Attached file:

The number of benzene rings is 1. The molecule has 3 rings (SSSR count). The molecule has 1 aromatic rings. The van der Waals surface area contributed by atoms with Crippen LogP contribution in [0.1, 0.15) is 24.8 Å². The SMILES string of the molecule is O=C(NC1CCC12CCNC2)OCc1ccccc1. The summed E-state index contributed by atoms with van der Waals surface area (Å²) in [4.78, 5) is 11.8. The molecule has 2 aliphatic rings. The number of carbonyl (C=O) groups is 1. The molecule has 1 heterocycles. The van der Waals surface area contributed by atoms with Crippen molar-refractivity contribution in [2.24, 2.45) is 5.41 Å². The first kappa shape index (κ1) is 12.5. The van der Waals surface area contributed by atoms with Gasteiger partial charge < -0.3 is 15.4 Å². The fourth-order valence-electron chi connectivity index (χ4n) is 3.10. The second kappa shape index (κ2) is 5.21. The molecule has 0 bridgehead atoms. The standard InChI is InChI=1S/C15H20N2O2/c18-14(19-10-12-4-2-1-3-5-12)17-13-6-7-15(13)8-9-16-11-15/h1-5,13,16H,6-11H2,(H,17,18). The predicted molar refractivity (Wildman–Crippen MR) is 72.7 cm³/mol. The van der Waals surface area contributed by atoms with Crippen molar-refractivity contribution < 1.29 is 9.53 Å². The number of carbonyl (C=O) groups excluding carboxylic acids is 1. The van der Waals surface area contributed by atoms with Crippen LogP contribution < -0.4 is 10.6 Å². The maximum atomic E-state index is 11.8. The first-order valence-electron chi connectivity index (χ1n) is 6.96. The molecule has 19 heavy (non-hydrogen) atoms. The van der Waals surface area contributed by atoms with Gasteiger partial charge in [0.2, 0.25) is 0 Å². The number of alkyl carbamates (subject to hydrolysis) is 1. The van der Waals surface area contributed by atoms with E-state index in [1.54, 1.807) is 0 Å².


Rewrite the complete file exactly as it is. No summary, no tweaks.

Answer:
The number of benzene rings is 1. The molecule has 3 rings (SSSR count). The molecule has 1 aromatic rings. The van der Waals surface area contributed by atoms with Crippen LogP contribution in [0.1, 0.15) is 24.8 Å². The SMILES string of the molecule is O=C(NC1CCC12CCNC2)OCc1ccccc1. The summed E-state index contributed by atoms with van der Waals surface area (Å²) in [4.78, 5) is 11.8. The molecule has 2 aliphatic rings. The number of carbonyl (C=O) groups is 1. The molecule has 1 heterocycles. The van der Waals surface area contributed by atoms with Crippen molar-refractivity contribution in [2.24, 2.45) is 5.41 Å². The first kappa shape index (κ1) is 12.5. The van der Waals surface area contributed by atoms with Gasteiger partial charge < -0.3 is 15.4 Å². The fourth-order valence-electron chi connectivity index (χ4n) is 3.10. The second kappa shape index (κ2) is 5.21. The molecule has 0 bridgehead atoms. The standard InChI is InChI=1S/C15H20N2O2/c18-14(19-10-12-4-2-1-3-5-12)17-13-6-7-15(13)8-9-16-11-15/h1-5,13,16H,6-11H2,(H,17,18). The predicted molar refractivity (Wildman–Crippen MR) is 72.7 cm³/mol. The van der Waals surface area contributed by atoms with Crippen molar-refractivity contribution < 1.29 is 9.53 Å². The number of carbonyl (C=O) groups excluding carboxylic acids is 1. The van der Waals surface area contributed by atoms with Crippen LogP contribution < -0.4 is 10.6 Å². The maximum atomic E-state index is 11.8. The first-order valence-electron chi connectivity index (χ1n) is 6.96. The molecule has 19 heavy (non-hydrogen) atoms. The van der Waals surface area contributed by atoms with Gasteiger partial charge in [0.2, 0.25) is 0 Å². The number of alkyl carbamates (subject to hydrolysis) is 1. The van der Waals surface area contributed by atoms with E-state index in [1.54, 1.807) is 0 Å².